In addition to being auto-winding, the M171S offers retrograde day and date indicators and of course, a clear reverse to enjoy Sea-Gull's ST2504 calibre movement with 33 jewels.
The M171S also features blued internal screws seen from the reverse and nice damascening of the inner components including the auto-winding rotor. Another nice detail is an etched "S" in the surface of the crown.
Sea-Gull makes no qualms about it's cases being made of stainless steel. That is fine with me, I like a beautiful watch, but it needs to be durable as well.
I picked this watch up for two reasons...it is powered by a Sea-Gull movement...a brand I have a lot of respect for, and I just liked it's looks from the simple but robust front to the see thru back with it's attractive damascening.
OK...one more silly reason...I love the name ZULUDIVER !
A bit more info on this homage to a Rolex Submariner (a brand I won't be getting anytime soon)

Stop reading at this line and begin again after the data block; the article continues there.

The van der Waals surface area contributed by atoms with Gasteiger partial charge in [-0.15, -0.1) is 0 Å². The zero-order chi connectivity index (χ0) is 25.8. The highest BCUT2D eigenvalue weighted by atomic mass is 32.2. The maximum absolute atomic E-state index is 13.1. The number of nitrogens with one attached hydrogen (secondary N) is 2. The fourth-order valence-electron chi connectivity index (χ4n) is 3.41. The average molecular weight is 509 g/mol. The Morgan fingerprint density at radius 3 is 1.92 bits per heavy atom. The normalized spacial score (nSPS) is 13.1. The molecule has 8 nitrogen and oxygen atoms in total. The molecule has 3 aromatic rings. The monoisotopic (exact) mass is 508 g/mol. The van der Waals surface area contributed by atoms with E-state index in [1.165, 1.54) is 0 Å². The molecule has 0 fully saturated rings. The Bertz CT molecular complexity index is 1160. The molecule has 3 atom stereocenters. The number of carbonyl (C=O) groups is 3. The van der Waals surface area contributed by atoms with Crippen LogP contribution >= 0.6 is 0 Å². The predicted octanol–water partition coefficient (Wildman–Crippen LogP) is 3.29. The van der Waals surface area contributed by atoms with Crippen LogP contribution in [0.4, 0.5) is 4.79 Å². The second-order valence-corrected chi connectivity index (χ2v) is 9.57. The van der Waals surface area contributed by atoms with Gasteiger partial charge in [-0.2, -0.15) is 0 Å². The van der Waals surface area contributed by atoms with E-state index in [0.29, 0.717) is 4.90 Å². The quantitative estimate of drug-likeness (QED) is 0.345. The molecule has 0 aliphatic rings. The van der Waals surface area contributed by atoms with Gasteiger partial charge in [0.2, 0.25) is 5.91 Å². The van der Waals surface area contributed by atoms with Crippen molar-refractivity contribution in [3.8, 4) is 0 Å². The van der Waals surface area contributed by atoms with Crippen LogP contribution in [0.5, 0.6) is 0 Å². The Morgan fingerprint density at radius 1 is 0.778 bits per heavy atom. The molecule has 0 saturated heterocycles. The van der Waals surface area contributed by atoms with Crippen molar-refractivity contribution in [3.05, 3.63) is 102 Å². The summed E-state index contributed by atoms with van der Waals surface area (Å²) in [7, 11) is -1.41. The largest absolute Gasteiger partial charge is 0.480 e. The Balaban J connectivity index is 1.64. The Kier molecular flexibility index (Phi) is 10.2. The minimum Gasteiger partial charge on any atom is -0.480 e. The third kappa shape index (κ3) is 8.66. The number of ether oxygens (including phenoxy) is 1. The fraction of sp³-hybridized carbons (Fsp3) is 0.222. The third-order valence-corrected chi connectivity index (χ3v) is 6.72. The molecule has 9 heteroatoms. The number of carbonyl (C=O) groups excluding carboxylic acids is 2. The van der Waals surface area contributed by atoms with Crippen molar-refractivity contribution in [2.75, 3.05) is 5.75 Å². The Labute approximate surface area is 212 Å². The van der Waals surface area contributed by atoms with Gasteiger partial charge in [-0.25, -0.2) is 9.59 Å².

It might sound silly, but if you have more than one auto-winding watch, you have to re-set the watch that has sat around a few days unworn. How hard could it be to wind and re-set?
It's not hard to rewind and set a basic time only watch, but watches like the Sea-Gull M171S and the Seiko 5 have day/date features which when left to wind down are a PITA to reset.
'Til I got my watch winder...I wore a watch on each wrist to ensure my three auto-winders did not run down, rotating in the third every other day. BUT, I must admit I looked ridiculous wearing two watches and needed a better solution.
I found the better mouse trap in the form of a Belocia brand two watch winder bought off Amazon.com. Mine sits on a shelf over my desk taking up a space 6" x 6" by 10" tall and plugs into wall power.
The black door on the front has two windows so you can see which watches are inside. The door swings to the left for access, but closes to keep them dust free. It takes just seconds to remove a watch and place another on the spring loaded blocks that snap into the rotation sockets.
The Belocia will keep two auto-winding watches always wound and ready to go in a day, week or month since last wearing them. It rotates both watches simultaneously for one of four alternating clockwise/counterclockwise cycles over 24 hours.
Each morning I usually swap out the watch I wore the day before for one in the winder and put yesterday's watch back in so it remains wound. The Belocia
pictured above has been running silently and flawlessly now for 24
months as of Sep. 2014...not bad for such a low cost unit.